I’m reviewing another picture book for this week’s Butterfly Book Club but this one is a little different – and incredibly special. On the surface, A Monster Ate My Mum seems like a fairly ordinary story about a young boy’s encounters with monsters, however in reality this book is written as a creative and sensitive tool to teach children how to cope when one of their parents is suffering from depression.
I first heard of Jen Faulkner’s book two years ago when I was in the grip of Postnatal Depression and thought the idea was brilliant. Back then, I couldn’t even contemplate a time where I would consider having another child so, although impressed with the concept, I couldn’t see that this was something I would ever be in need of. Now that I’m hoping for another baby, and subsequently running the risk of experiencing PND again – this time with my older, more emotionally aware son around – this fantastic book could become very important to me personally.
The story began life as a poem Jen wrote on her blog and has now been transformed into this beautifully illustrated book. The narrative follows a young boy (he is never named which I like because it makes the protagonist applicable to anyone) who is desperately searching for his mum. She seems so lost and sad lately and he believes a monster must have eaten her. He meets several monsters along the way who confess to each taking something from her (her smile, her spark and so on) until he finds solace in a friendly monster who explains why the boy’s mum is feeling the way she is and what the boy can do to help her feel better.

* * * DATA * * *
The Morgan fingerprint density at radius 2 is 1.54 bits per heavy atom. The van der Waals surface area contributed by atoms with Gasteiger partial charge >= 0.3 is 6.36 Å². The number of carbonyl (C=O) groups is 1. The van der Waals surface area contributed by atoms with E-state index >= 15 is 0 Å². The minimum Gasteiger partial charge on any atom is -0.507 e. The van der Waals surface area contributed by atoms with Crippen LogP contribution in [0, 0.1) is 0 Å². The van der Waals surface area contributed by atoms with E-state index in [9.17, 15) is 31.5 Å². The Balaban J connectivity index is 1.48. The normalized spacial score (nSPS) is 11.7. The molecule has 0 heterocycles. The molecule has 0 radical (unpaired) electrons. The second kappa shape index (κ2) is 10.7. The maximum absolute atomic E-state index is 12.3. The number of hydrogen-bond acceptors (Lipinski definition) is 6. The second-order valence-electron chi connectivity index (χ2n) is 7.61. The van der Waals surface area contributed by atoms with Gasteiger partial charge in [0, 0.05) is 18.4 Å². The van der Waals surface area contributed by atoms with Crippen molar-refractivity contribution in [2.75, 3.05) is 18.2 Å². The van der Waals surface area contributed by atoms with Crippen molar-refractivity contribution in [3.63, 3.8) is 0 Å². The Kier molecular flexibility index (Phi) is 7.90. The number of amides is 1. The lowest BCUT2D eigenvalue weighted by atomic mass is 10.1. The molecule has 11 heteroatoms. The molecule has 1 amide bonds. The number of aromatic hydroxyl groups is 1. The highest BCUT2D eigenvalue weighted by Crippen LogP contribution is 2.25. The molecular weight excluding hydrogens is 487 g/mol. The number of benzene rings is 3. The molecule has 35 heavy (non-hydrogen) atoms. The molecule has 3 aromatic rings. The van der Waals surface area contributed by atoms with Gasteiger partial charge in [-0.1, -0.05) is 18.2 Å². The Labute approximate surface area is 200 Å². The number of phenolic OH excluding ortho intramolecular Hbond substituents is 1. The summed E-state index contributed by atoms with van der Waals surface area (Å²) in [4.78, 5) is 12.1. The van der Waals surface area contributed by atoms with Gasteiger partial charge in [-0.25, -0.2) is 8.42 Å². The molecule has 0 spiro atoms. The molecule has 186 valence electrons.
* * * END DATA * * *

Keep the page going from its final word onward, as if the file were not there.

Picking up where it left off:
What I love most about this poem is the way it explains symptoms of depressions in such a direct, straightforward way which makes it really simple for very young children to grasp, and also that it makes such a clear point about how the way this boy’s mum is feeling and acting is absolutely nobody’s fault. I’d imagine some young children would worry that they had done something to make their parent feel the way they do and this book goes a long way to debunk that idea.
It is a sad and poignant story, of course, and the lovely illustrations of the mum are a little haunting, especially if you’ve struggled with PND yourself, but there is also a lot of hope here. The friendly monster at the end explains to the boy that with kisses, cuddles, time and patience he will get his fun, happy mother back.
As Jen says herself on her blog, there are picture books to explain almost every topic to children now – from potty training to bereavement – but I don’t know of any others which deal with this topic in such a direct and relateable way. A really useful tool for explaining mental illness to young children.